VOTERS across the Capital and Lothians have decisively rejected independence – as the national campaign to keep Scotland in the UK secured a 55 to 45 per cent victory.
Edinburgh delivered a thumping win for the pro-Union side, with 61 per cent – nearly 195,000 people – saying No to a split from Britain and 39 per cent voting Yes.
The three Lothian council areas saw emphatic No victories – in East Lothian, 62 per cent rejected independence and 38 per cent came out in favour.
In Midlothian, the No campaign also won by a clear margin, with just under 34,000 voters – 56 per cent – backing the Union and 44 per cent saying Yes to separation.
And over in West Lothian, 55 per cent of voters came out for No compared with 45 per cent for Yes.
Amid record turnouts which approached or topped 90 per cent in several areas, voting patterns in Edinburgh and the Lothians were mirrored across many of Scotland’s 32 local authorities.
However, there were some major exceptions, suggesting the result was driven partly by socio-economic factors, as electorates in major urban areas with large working class populations brought significant victories for the pro-independence campaign.
In Dundee, the Yes side scored its first breakthrough of the night, with 57 per cent of the city’s electorate coming out in favour of an independent Scotland – 14 per cent ahead of the No vote.
And the biggest Yes victory came in Glasgow, where just under 195,000 voters – 53.5 per cent – backed separation.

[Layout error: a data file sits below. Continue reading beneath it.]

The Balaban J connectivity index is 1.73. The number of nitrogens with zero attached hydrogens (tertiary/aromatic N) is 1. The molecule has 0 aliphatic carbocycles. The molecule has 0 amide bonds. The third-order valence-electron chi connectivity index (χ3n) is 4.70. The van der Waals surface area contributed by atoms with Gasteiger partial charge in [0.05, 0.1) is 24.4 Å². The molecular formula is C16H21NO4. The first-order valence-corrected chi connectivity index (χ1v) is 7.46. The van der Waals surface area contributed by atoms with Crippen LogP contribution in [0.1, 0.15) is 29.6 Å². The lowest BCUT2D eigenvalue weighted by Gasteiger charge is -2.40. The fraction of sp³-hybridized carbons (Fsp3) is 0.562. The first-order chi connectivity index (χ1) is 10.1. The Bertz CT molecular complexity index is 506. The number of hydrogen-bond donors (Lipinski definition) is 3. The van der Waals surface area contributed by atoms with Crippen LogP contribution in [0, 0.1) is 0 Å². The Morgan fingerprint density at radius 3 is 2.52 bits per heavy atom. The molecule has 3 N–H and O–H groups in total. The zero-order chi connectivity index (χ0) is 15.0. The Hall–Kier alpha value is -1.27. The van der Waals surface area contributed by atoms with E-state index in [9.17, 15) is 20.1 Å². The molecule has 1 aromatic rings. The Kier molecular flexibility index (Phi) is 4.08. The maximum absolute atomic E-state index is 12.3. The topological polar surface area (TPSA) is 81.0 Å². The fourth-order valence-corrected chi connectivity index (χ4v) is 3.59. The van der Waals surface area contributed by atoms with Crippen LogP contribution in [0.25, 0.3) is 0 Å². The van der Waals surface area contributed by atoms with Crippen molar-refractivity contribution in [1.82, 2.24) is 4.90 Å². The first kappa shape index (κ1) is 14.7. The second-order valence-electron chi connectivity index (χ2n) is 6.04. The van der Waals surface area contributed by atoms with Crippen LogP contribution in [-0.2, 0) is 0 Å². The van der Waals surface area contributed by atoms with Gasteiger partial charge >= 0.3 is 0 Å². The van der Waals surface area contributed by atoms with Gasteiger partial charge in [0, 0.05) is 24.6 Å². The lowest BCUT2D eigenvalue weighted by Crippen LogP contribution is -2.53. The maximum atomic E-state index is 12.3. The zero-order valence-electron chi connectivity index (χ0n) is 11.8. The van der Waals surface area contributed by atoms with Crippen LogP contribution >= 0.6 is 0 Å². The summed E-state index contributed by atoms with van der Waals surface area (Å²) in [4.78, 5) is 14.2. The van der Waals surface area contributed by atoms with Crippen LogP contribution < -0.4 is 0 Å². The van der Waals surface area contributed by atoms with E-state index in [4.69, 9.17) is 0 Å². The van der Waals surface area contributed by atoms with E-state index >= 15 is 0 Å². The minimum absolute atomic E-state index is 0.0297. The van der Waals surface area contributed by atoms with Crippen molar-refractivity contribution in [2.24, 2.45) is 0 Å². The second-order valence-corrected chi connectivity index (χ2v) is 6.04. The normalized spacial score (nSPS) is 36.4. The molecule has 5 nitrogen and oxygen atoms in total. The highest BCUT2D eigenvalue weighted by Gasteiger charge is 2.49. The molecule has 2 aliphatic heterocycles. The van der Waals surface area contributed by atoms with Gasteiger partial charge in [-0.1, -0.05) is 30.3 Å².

But across the rest of the country, it became clear as early results were announced in Clackmannanshire, Orkney and Shetland that the referendum outcome would be more clear-cut than many recent polls had suggested.
Analysts today said that, as expected, the No side had recorded its biggest wins in middle class areas and districts with large numbers of elderly residents and migrants from the rest of the UK.
Although jubilant as the overall result was announced this morning, No campaigners in the Capital were quick to reassure those on both sides of the debate that significant political change was now inevitable.
Kezia Dugdale, Labour list MSP for the Lothians, praised Better Together’s positive campaign, adding: “[The vote was the result of] knowing that thousands of Lothian jobs are tied to our partnership with the rest of the UK.”
Yes campaigners, however, insisted the independence cause had taken a big step forward.
Kenny MacAskill, SNP MSP for Edinburgh Eastern, said: “It’s a fantastic time – [we got] 45 per cent of the vote. It’s now up to Westminster to deliver.”